Inchnadamph

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Inchnadamph
Inchnadamph is located in Sutherland
Inchnadamph
Inchnadamph
Location within the Sutherland area
OS grid referenceNC251216
• Edinburgh166 mi (267 km)
• London498 mi (801 km)
Council area
Lieutenancy area
CountryScotland
Sovereign stateUnited Kingdom
Post townLAIRG
Postcode districtIV27
Dialling code01571
PoliceScotland
FireScottish
AmbulanceScottish
UK Parliament
Scottish Parliament
List of places
UK
Scotland
58°09′N 4°59′W / 58.15°N 4.98°W / 58.15; -4.98Coordinates: 58°09′N 4°59′W / 58.15°N 4.98°W / 58.15; -4.98
Inchnadamph with Stronchrubie Crag behind

Inchnadamph is a hamlet in Assynt, Sutherland, Scotland. The name is an anglicisation of the Gaelic name Innis nan Damh meaning 'meadow of the stags'.[1] Assynt is a remote area with a low population density. Inchnadamph contains a few houses, a lodge, a hotel and a historic old church, graveyard and mausoleum.

History[edit]

Inchnadamph Caves

The 'Bone Caves' of Inchnadamph contain relics of Eurasian lynx, brown bear, Arctic fox, reindeer (dated to 47,000 BCE), the only evidence of polar bears so far found in Scotland, and human skeletons dated to the 3rd millennium BCE.[2][3][4] The skeleton of a bear thought to be 11,000 years old or more was removed from the caves in 2008. The bones were found by cavers in 1995, deep in the Uamh an Claonaite system and have been examined by the National Museums Scotland to determine the age and species. It is presumed the animal died while hibernating, and that its body was later washed further into the underground network.[5]

The ruins of Ardvreck Castle lie nearby on the shores of Loch Assynt. The castle was badly damaged in a thunderstorm in 1795. The Old Parish Church of Assynt is located in the village and pieces of an old Celtic cross have been found, dating from the 8th to the 11th century.[6]

Old Parish Church[edit]

This is a "quality" image Old Parish Church, Jul '14

The Old Parish Church of Assynt (Church of Scotland, Listed Building LB44967), is one of the tourist sites of Inchnadamph. Local lore ascribes the origin of the church to Angus Macleod, laird of Assynt between 1436-1443. The first official notice was in 1455. Only the burial vault of the Macleods remains of the old structure, in the graveyard to the SE of the present church. The present church was built in 1741-1743 and was renovated in 1900 by William C. Joass. It is not used for worship now. The 5-bay rectangular building measures 15m x 6m and is aligned E-W. At the east end is a spire on a square base with a cross finial. The roof is graded slate with a stone ridge, the rubble walls are pebble-dashed and whitewashed. The church and graveyard occupy an area of about 32m x 26m, protected by stone boundary walls. The interior was refurbished in 1900. The pulpit is octagonal and the pews are made of pine. [7][8] The churchyard and MacLeod Vault, excluding the present church building, are a Historic Environment Scotland scheduled monument SM8309.[9]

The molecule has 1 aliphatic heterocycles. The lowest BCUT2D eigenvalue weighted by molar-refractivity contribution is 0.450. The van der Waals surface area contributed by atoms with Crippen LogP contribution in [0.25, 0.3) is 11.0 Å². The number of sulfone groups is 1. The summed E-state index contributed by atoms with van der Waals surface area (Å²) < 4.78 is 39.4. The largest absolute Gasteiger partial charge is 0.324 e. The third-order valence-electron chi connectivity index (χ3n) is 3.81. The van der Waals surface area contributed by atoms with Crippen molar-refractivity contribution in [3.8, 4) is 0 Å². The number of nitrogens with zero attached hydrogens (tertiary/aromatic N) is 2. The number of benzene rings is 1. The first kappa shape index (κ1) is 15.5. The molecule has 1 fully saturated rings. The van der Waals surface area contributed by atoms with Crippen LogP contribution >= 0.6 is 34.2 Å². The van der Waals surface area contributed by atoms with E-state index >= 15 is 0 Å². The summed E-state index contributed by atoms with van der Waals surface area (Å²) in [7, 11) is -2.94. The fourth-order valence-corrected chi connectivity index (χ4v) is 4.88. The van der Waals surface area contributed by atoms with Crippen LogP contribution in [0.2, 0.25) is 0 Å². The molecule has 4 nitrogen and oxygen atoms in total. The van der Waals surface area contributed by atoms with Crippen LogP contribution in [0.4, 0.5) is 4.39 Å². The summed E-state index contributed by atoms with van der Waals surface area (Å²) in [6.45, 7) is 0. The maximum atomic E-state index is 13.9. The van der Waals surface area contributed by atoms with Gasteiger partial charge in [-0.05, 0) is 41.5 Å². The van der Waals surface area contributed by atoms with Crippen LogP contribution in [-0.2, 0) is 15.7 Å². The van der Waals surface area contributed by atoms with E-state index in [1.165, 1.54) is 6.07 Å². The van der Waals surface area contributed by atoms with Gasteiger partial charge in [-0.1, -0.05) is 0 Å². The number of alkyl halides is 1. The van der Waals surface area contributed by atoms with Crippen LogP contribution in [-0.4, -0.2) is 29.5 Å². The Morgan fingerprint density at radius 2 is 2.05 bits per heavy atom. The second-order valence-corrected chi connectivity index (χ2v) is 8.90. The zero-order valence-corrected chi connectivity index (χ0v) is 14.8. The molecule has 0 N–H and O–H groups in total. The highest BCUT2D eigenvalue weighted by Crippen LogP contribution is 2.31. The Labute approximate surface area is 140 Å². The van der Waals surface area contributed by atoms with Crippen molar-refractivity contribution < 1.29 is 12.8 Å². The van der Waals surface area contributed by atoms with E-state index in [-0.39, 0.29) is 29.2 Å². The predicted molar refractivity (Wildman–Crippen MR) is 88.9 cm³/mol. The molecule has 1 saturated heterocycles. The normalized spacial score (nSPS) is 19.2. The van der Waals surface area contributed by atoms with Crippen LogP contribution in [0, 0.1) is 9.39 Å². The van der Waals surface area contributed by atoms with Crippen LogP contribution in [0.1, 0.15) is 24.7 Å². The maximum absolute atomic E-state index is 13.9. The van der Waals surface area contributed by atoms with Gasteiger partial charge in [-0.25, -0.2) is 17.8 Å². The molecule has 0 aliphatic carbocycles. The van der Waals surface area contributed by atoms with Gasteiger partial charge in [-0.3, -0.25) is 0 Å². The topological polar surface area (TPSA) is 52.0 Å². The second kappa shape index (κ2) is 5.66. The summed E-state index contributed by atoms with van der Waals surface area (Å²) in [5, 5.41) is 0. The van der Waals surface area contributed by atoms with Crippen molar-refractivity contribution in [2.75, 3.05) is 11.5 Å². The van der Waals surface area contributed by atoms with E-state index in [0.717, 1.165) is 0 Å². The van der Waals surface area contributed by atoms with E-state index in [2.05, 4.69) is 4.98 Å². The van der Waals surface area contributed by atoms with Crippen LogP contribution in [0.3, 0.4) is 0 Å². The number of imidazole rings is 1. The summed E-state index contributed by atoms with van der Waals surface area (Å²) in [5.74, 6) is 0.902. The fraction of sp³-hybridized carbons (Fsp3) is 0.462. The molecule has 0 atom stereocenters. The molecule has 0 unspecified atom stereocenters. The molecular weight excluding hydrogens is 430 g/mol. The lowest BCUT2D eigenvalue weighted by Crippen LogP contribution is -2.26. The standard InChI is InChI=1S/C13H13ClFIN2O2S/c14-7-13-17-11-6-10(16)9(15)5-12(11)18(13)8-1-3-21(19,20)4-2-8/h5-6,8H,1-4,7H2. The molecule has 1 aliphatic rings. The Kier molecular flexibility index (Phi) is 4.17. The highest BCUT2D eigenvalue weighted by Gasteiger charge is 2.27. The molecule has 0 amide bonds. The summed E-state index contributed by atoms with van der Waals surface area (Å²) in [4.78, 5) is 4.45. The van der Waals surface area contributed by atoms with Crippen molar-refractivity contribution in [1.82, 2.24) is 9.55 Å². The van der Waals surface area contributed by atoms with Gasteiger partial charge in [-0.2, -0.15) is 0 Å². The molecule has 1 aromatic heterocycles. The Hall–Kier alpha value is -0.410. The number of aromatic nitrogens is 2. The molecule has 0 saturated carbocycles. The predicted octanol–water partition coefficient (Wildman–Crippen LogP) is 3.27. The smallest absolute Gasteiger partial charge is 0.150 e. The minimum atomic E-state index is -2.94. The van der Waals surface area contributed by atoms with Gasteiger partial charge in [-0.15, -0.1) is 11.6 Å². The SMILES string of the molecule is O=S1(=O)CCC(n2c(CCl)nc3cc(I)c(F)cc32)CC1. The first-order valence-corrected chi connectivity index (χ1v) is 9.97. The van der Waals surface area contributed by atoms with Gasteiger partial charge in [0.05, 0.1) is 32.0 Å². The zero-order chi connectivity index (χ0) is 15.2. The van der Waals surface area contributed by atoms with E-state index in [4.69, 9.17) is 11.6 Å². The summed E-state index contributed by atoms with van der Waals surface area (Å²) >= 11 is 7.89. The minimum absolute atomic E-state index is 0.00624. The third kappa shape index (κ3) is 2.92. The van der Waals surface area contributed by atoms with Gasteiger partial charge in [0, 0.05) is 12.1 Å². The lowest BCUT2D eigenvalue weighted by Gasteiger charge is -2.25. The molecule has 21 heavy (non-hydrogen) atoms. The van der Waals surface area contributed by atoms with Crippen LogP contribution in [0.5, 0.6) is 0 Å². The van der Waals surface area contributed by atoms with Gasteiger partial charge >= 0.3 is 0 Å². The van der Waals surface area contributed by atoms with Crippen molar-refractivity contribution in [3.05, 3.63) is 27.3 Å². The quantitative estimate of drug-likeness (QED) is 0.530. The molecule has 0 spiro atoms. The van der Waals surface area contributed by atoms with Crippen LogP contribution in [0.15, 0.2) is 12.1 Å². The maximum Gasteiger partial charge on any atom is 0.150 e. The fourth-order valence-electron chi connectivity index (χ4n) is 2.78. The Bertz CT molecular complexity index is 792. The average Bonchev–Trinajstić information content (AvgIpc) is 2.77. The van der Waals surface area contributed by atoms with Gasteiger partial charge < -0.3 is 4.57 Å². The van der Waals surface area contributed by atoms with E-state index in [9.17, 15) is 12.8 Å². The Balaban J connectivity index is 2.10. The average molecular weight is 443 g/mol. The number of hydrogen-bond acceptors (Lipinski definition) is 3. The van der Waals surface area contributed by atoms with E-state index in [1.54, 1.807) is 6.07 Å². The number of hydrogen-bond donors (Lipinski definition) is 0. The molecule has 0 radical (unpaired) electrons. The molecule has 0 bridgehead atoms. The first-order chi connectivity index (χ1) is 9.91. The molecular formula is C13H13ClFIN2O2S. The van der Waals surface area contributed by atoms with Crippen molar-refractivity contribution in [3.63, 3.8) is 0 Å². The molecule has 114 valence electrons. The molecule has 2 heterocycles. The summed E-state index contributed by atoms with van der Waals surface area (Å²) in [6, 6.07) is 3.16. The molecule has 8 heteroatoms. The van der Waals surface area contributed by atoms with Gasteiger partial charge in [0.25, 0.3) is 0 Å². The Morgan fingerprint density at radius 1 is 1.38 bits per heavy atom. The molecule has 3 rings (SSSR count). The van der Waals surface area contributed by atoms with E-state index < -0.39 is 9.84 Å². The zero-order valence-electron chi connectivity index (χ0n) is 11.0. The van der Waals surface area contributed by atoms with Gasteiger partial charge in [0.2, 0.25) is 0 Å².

Geology[edit]

Peach and Horne monument

The Moine Thrust runs through the area, which is a mecca for geologists, who can find accommodation in the Assynt Field Centre (Inchnadamph Lodge) or at Inchnadamph Hotel. Nearby there is a monument to the work of Ben Peach and John Horne whose work was crucial in the understanding of this, the first thrust fault to be discovered anywhere in the world. The monument's inscription reads: "To Ben N Peach and John Horne who played the foremost part in unravelling the geological structure of the North West Highlands 1883-1897. An international tribute. Erected 1930". The hotel retains a copy of the guest book signed by many prominent geologists of the day who visited during the 1912 British Association for the Advancement of Science excursion to Assynt.[10]

See also[edit]

References[edit]

  1. ^ Iain Mac an Tailleir. "Placenames" (PDF). Pàrlamaid na h-Alba. Archived from the original (PDF) on 10 April 2008. Retrieved 8 September 2007.
  2. ^ McKenzie, Steven (10 December 2007) New tests on rare polar bear find" Retrieved 29 July 2008. The original supposition was that this was the remains of a cave bear.
  3. ^ Murray, W.H. (1977) The Companion Guide to the West Highlands of Scotland. London. Collins. Murray states the skeletons were dated to 6000 BC.
  4. ^ "Inchnadamph Bone Caves " Archived 2 December 2008 at the Wayback Machine SNH Retrieved 29 July 2008. This source and McKenzie (2007) mentions dates of 4515 and 4720 BP for the human remains.
  5. ^ Restan, Sue (29 July 2008) "Bear skeleton finally taken from cave in Sutherland". Aberdeen. The Press and Journal.
  6. ^ "Inchnadamph Area List". Scotlandindex.net. Archived from the original on 7 September 2007. Retrieved 8 September 2007.
  7. ^ "MHG12106 - Assynt Old Parish Church - Inchnadamph". Highland Historic Environment Record. 7 January 2003. Retrieved 29 May 2021.
  8. ^ "Former Assynt Parish Church (Church of Scotland) excluding scheduled monument 8309, Inchnadamph LB44967". Historic Environment Scotland. 9 March 2018. Retrieved 29 May 2021.
  9. ^ Scheduled Monument (30 July 2003). "Inchnadamph Parish Churchyard and MacLeod Vault SM8309". Historic Environment Scotland. Retrieved 30 May 2021.
  10. ^ Dryburgh, P.M. et al. (1995) Assynt: The Geologists' Mecca. Edinburgh Geological Society.